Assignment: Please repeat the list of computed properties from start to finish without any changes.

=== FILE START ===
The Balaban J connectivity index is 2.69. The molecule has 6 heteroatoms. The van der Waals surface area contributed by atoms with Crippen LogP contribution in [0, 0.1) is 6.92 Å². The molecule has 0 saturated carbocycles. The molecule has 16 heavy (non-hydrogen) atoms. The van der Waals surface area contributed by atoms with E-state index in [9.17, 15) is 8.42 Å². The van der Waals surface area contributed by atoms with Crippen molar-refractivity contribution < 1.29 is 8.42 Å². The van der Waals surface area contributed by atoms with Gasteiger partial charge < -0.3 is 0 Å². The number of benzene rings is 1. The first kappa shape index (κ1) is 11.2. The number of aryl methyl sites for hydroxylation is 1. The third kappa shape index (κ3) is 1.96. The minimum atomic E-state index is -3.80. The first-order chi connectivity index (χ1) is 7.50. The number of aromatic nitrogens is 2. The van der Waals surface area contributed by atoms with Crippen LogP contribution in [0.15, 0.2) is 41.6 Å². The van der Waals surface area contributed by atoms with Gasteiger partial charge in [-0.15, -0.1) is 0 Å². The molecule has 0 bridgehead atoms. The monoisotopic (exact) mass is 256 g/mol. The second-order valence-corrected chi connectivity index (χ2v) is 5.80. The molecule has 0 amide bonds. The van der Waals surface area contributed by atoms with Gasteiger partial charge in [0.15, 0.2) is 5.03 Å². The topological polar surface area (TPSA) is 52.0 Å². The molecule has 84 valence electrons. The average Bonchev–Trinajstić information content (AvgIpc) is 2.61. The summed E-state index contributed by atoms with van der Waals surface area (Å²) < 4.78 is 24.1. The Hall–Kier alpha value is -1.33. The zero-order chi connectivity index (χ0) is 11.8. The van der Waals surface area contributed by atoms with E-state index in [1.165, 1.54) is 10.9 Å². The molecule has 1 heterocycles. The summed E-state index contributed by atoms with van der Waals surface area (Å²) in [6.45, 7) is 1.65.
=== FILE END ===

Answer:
The Balaban J connectivity index is 2.69. The molecule has 6 heteroatoms. The van der Waals surface area contributed by atoms with Crippen LogP contribution in [0, 0.1) is 6.92 Å². The molecule has 0 saturated carbocycles. The molecule has 16 heavy (non-hydrogen) atoms. The van der Waals surface area contributed by atoms with E-state index in [9.17, 15) is 8.42 Å². The van der Waals surface area contributed by atoms with Crippen molar-refractivity contribution < 1.29 is 8.42 Å². The van der Waals surface area contributed by atoms with Gasteiger partial charge < -0.3 is 0 Å². The number of benzene rings is 1. The first kappa shape index (κ1) is 11.2. The number of aryl methyl sites for hydroxylation is 1. The third kappa shape index (κ3) is 1.96. The minimum atomic E-state index is -3.80. The first-order chi connectivity index (χ1) is 7.50. The number of aromatic nitrogens is 2. The van der Waals surface area contributed by atoms with Crippen LogP contribution in [0.15, 0.2) is 41.6 Å². The van der Waals surface area contributed by atoms with Gasteiger partial charge in [-0.15, -0.1) is 0 Å². The molecule has 0 bridgehead atoms. The monoisotopic (exact) mass is 256 g/mol. The second-order valence-corrected chi connectivity index (χ2v) is 5.80. The molecule has 0 amide bonds. The van der Waals surface area contributed by atoms with Gasteiger partial charge in [0.15, 0.2) is 5.03 Å². The topological polar surface area (TPSA) is 52.0 Å². The molecule has 84 valence electrons. The average Bonchev–Trinajstić information content (AvgIpc) is 2.61. The summed E-state index contributed by atoms with van der Waals surface area (Å²) < 4.78 is 24.1. The Hall–Kier alpha value is -1.33. The zero-order chi connectivity index (χ0) is 11.8. The van der Waals surface area contributed by atoms with E-state index in [1.165, 1.54) is 10.9 Å². The molecule has 1 heterocycles. The summed E-state index contributed by atoms with van der Waals surface area (Å²) in [6.45, 7) is 1.65.